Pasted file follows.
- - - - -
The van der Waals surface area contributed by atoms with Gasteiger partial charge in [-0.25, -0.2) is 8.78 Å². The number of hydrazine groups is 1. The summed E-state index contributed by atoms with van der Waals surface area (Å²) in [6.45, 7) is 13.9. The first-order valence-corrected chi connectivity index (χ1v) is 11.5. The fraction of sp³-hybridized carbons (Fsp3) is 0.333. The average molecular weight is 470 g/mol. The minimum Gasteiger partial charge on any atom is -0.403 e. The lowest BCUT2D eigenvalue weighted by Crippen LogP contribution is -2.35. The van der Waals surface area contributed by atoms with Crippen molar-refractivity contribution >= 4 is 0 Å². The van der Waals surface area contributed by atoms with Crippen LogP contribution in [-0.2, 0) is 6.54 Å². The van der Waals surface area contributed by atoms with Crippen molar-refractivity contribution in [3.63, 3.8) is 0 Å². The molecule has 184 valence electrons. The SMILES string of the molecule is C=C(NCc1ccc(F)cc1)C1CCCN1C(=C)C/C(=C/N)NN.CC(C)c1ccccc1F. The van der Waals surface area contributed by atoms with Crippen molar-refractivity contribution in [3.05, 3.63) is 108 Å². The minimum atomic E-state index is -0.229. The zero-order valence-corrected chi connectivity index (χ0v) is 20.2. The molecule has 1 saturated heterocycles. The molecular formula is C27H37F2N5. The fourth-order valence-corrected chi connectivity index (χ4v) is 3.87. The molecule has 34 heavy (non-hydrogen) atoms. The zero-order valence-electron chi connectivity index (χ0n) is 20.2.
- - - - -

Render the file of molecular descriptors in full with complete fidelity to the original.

The van der Waals surface area contributed by atoms with Gasteiger partial charge in [-0.25, -0.2) is 8.78 Å². The number of hydrazine groups is 1. The summed E-state index contributed by atoms with van der Waals surface area (Å²) in [6.45, 7) is 13.9. The first-order valence-corrected chi connectivity index (χ1v) is 11.5. The fraction of sp³-hybridized carbons (Fsp3) is 0.333. The average molecular weight is 470 g/mol. The minimum Gasteiger partial charge on any atom is -0.403 e. The lowest BCUT2D eigenvalue weighted by Crippen LogP contribution is -2.35. The van der Waals surface area contributed by atoms with Crippen molar-refractivity contribution >= 4 is 0 Å². The van der Waals surface area contributed by atoms with Crippen LogP contribution in [-0.2, 0) is 6.54 Å². The van der Waals surface area contributed by atoms with Crippen molar-refractivity contribution in [3.63, 3.8) is 0 Å². The molecule has 184 valence electrons. The SMILES string of the molecule is C=C(NCc1ccc(F)cc1)C1CCCN1C(=C)C/C(=C/N)NN.CC(C)c1ccccc1F. The van der Waals surface area contributed by atoms with Crippen molar-refractivity contribution in [3.05, 3.63) is 108 Å². The minimum atomic E-state index is -0.229. The zero-order valence-corrected chi connectivity index (χ0v) is 20.2. The molecule has 1 saturated heterocycles. The molecular formula is C27H37F2N5. The fourth-order valence-corrected chi connectivity index (χ4v) is 3.87. The molecule has 34 heavy (non-hydrogen) atoms. The zero-order valence-electron chi connectivity index (χ0n) is 20.2.